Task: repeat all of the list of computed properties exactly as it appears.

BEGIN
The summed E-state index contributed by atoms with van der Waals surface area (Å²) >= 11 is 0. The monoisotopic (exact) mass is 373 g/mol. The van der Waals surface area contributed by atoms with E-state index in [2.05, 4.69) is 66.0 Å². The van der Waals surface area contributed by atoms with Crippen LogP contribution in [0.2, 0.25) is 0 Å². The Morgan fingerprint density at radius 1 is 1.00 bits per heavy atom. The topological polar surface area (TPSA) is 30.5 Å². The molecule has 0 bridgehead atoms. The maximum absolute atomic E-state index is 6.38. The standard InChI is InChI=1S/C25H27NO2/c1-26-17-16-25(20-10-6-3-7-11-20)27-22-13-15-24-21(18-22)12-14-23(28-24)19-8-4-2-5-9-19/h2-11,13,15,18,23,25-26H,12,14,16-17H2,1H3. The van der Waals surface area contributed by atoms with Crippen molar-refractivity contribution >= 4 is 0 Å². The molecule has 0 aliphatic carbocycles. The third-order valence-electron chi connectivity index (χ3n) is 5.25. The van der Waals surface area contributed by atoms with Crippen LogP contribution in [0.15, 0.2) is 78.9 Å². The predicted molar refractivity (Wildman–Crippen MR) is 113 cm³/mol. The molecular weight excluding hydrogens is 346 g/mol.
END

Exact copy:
The summed E-state index contributed by atoms with van der Waals surface area (Å²) >= 11 is 0. The monoisotopic (exact) mass is 373 g/mol. The van der Waals surface area contributed by atoms with E-state index in [2.05, 4.69) is 66.0 Å². The van der Waals surface area contributed by atoms with Crippen LogP contribution in [0.2, 0.25) is 0 Å². The Morgan fingerprint density at radius 1 is 1.00 bits per heavy atom. The topological polar surface area (TPSA) is 30.5 Å². The molecule has 0 bridgehead atoms. The maximum absolute atomic E-state index is 6.38. The standard InChI is InChI=1S/C25H27NO2/c1-26-17-16-25(20-10-6-3-7-11-20)27-22-13-15-24-21(18-22)12-14-23(28-24)19-8-4-2-5-9-19/h2-11,13,15,18,23,25-26H,12,14,16-17H2,1H3. The van der Waals surface area contributed by atoms with Crippen molar-refractivity contribution >= 4 is 0 Å². The molecule has 0 aliphatic carbocycles. The third-order valence-electron chi connectivity index (χ3n) is 5.25. The van der Waals surface area contributed by atoms with Crippen LogP contribution in [0.15, 0.2) is 78.9 Å². The predicted molar refractivity (Wildman–Crippen MR) is 113 cm³/mol. The molecular weight excluding hydrogens is 346 g/mol.